“I’ll also be proposing that the council contemplate forming a task force made up of council members, department heads, and possibly some civic leaders to basically go through the entire budget, and for 2013, my hope is you would see drastic reductions in the city’s levy,” Ollig said

Vetsch said that sounds good, but noted he keeps hearing rhetoric, but nothing seems to change.

“I think everyone on the council is more than aware of what happened and how it’s affected main street business in Winsted,” Ollig said.

“It’s not anything we were prepared for. The legislature did what they did, and the county did what they did and if I had my druthers, and the county was going to change these market values, it should have been phased in over a period of years, rather than just all in one year. But, that didn’t happen, and so we’re kind of stuck with the cards we were dealt, and the now the only recourse we have as a city is to cut our expenses, which means we will be looking at cutting services, but that is the reality of the world we live in today.”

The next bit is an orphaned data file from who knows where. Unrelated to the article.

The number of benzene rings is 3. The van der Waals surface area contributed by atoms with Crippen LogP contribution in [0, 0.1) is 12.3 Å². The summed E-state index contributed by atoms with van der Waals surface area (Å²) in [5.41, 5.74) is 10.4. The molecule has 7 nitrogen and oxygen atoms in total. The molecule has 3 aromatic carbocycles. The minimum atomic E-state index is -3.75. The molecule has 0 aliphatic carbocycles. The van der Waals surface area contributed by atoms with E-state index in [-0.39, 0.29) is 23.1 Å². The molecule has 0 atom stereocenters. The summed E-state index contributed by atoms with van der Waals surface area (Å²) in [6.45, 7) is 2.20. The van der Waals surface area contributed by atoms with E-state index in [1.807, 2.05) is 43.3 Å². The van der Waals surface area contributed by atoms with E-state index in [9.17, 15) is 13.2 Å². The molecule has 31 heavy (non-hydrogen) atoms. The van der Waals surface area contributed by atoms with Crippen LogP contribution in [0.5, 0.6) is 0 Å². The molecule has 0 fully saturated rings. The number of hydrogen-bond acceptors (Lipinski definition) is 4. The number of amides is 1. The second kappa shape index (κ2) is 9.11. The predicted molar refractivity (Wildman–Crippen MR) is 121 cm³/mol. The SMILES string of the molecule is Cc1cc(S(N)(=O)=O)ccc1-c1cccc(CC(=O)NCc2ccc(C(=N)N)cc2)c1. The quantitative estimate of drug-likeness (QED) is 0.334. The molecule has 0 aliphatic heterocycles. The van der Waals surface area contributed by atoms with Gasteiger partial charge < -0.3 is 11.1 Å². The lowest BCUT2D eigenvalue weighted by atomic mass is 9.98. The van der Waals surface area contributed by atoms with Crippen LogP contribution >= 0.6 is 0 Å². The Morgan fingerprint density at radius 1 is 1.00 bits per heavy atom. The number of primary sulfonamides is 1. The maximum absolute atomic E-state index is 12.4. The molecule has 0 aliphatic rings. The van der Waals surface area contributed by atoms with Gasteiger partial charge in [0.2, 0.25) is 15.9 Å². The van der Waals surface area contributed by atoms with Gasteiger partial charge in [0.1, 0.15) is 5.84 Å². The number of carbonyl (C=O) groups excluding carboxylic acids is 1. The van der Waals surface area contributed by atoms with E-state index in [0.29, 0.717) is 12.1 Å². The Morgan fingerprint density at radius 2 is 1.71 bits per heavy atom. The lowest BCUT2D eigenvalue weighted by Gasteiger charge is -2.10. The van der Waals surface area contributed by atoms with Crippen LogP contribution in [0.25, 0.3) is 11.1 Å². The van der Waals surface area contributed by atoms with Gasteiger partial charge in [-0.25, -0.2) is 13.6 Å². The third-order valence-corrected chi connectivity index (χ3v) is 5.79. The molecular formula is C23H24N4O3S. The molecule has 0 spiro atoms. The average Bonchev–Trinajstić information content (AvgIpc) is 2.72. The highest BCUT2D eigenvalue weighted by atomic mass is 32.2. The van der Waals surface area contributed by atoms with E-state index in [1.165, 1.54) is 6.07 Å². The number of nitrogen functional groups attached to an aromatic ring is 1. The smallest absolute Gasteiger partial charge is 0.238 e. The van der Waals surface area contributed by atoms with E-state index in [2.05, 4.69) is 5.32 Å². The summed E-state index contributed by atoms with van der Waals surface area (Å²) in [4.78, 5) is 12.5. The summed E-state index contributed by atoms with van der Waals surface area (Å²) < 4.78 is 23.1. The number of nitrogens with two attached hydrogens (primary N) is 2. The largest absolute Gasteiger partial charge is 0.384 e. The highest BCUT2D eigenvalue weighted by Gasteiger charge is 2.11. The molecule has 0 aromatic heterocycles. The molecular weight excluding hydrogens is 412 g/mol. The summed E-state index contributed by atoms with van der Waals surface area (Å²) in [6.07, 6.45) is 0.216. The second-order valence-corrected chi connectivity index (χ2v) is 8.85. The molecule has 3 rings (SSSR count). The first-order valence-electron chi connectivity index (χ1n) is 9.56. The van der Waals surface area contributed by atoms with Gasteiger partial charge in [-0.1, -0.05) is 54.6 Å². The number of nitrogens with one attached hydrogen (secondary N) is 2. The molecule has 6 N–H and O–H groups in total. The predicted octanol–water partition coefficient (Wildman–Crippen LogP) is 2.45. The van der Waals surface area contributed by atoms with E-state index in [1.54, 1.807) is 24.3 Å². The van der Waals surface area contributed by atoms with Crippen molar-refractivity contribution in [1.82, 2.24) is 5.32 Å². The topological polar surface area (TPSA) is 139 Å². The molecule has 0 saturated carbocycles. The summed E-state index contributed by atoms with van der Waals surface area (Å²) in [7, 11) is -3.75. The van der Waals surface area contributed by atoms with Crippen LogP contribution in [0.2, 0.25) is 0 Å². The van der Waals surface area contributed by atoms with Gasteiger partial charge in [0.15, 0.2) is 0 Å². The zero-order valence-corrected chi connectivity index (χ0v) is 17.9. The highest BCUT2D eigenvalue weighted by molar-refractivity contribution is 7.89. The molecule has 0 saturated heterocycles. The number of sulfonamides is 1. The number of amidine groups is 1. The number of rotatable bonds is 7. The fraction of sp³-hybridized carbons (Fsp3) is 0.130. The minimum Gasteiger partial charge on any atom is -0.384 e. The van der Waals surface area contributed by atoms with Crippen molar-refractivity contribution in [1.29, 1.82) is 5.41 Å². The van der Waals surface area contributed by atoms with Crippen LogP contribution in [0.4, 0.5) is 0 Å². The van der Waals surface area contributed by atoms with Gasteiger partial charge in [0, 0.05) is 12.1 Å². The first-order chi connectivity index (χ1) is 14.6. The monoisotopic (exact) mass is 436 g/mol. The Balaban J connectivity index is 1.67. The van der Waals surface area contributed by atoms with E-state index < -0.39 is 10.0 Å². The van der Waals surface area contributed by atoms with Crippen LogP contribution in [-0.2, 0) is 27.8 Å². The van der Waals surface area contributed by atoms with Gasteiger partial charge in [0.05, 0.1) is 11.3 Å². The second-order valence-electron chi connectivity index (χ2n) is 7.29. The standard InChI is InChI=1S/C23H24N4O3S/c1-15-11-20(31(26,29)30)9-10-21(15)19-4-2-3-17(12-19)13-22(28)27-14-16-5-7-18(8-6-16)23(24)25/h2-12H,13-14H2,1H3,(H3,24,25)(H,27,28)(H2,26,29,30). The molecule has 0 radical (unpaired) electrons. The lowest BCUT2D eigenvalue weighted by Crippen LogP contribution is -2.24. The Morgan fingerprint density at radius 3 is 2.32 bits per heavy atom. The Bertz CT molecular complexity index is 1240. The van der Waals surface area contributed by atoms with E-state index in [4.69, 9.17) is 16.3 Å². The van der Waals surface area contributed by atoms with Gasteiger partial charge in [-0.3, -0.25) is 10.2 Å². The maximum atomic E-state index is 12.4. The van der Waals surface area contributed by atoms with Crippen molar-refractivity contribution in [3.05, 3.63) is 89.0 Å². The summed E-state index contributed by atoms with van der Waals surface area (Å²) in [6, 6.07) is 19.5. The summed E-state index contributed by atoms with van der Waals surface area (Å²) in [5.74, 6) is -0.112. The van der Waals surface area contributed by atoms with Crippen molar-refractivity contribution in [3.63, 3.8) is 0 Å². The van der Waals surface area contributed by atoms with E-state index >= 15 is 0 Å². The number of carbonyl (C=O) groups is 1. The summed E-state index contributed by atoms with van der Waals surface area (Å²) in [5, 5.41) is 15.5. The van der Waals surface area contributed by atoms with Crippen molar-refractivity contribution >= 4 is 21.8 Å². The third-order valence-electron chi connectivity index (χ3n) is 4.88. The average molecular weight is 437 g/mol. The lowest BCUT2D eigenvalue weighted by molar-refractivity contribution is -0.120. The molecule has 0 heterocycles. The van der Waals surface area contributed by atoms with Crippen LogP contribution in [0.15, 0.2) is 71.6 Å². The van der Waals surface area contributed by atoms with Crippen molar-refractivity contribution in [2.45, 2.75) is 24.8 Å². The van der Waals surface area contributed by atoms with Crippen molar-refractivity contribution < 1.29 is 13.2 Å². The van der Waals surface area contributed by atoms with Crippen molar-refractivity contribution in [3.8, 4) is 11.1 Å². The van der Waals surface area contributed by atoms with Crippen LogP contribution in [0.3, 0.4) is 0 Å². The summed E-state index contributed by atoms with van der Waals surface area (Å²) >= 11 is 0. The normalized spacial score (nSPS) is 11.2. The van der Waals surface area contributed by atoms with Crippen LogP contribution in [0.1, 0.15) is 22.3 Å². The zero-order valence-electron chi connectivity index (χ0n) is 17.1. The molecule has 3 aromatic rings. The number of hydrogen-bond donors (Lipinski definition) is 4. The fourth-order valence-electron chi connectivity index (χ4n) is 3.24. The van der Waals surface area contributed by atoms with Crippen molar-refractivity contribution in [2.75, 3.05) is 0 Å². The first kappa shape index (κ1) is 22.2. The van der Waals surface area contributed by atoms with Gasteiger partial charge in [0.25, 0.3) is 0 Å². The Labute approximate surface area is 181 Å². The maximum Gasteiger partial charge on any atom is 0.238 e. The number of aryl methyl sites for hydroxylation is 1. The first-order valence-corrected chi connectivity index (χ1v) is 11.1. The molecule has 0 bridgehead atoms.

Ollig also noted that the council can only address the city’s portion of the tax.

Stotko said the toughest thing is going to be educating the public as far as what type of cuts, and the impact of the cuts if there are cuts, to services.

“We don’t even know that ourselves yet. So, things may not be what they are today. We’ve had very little discussion on it other than we know we need to do something,” Stotko said. “Everybody here is dedicated to taking a serious look at it.”

“I agree with Tom, to do anything and everything we possibly can to help downtown businesses. I’m in favor of that, too,” Council Member Bonnie Quast said.